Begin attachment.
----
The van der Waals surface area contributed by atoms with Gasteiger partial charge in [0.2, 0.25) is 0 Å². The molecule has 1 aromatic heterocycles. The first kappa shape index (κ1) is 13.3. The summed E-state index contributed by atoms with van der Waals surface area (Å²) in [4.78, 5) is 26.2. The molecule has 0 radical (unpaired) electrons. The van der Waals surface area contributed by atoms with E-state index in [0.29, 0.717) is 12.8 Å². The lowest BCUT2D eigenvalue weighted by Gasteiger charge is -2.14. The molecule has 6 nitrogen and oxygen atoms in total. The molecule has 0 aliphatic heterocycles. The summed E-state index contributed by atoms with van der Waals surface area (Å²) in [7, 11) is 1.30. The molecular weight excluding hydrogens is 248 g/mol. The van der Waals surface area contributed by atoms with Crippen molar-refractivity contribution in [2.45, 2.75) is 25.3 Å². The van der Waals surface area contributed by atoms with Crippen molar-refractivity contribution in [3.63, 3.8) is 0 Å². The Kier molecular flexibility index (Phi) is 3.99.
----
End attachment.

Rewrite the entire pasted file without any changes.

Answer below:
The van der Waals surface area contributed by atoms with Gasteiger partial charge in [0.2, 0.25) is 0 Å². The molecule has 1 aromatic heterocycles. The first kappa shape index (κ1) is 13.3. The summed E-state index contributed by atoms with van der Waals surface area (Å²) in [4.78, 5) is 26.2. The molecule has 0 radical (unpaired) electrons. The van der Waals surface area contributed by atoms with E-state index in [0.29, 0.717) is 12.8 Å². The lowest BCUT2D eigenvalue weighted by Gasteiger charge is -2.14. The molecule has 6 nitrogen and oxygen atoms in total. The molecule has 0 aliphatic heterocycles. The summed E-state index contributed by atoms with van der Waals surface area (Å²) in [7, 11) is 1.30. The molecular weight excluding hydrogens is 248 g/mol. The van der Waals surface area contributed by atoms with Crippen molar-refractivity contribution in [2.45, 2.75) is 25.3 Å². The van der Waals surface area contributed by atoms with Crippen molar-refractivity contribution in [3.63, 3.8) is 0 Å². The Kier molecular flexibility index (Phi) is 3.99.